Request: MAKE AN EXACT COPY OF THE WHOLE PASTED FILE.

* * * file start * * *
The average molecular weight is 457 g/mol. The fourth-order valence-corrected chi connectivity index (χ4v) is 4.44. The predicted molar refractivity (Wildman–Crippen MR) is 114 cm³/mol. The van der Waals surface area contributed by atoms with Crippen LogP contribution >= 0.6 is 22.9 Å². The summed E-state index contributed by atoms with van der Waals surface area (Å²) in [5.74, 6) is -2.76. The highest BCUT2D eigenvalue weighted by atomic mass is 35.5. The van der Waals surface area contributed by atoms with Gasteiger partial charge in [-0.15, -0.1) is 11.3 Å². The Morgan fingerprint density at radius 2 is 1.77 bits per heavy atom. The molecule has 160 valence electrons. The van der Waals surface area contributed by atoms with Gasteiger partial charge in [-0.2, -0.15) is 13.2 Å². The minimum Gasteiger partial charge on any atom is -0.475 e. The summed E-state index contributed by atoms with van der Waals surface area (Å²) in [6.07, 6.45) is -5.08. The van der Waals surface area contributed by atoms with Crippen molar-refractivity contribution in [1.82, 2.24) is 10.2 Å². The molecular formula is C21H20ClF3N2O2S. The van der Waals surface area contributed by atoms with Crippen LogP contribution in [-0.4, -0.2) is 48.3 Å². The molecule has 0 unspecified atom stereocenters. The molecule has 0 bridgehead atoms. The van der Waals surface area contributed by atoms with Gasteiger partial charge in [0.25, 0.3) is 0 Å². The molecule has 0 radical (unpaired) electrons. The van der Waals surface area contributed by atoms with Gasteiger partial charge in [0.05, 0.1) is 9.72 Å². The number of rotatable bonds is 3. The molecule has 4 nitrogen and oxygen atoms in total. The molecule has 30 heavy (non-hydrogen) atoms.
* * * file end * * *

The average molecular weight is 457 g/mol. The fourth-order valence-corrected chi connectivity index (χ4v) is 4.44. The predicted molar refractivity (Wildman–Crippen MR) is 114 cm³/mol. The van der Waals surface area contributed by atoms with Crippen LogP contribution >= 0.6 is 22.9 Å². The summed E-state index contributed by atoms with van der Waals surface area (Å²) in [5.74, 6) is -2.76. The highest BCUT2D eigenvalue weighted by atomic mass is 35.5. The van der Waals surface area contributed by atoms with Gasteiger partial charge in [-0.15, -0.1) is 11.3 Å². The Morgan fingerprint density at radius 2 is 1.77 bits per heavy atom. The molecule has 160 valence electrons. The van der Waals surface area contributed by atoms with Gasteiger partial charge in [-0.2, -0.15) is 13.2 Å². The minimum Gasteiger partial charge on any atom is -0.475 e. The summed E-state index contributed by atoms with van der Waals surface area (Å²) in [6.07, 6.45) is -5.08. The van der Waals surface area contributed by atoms with Crippen molar-refractivity contribution in [1.82, 2.24) is 10.2 Å². The molecular formula is C21H20ClF3N2O2S. The van der Waals surface area contributed by atoms with Crippen LogP contribution in [-0.4, -0.2) is 48.3 Å². The molecule has 0 unspecified atom stereocenters. The molecule has 0 bridgehead atoms. The van der Waals surface area contributed by atoms with Gasteiger partial charge in [0.25, 0.3) is 0 Å². The molecule has 0 radical (unpaired) electrons. The van der Waals surface area contributed by atoms with Gasteiger partial charge in [0.05, 0.1) is 9.72 Å². The number of rotatable bonds is 3. The molecule has 4 nitrogen and oxygen atoms in total. The molecule has 30 heavy (non-hydrogen) atoms.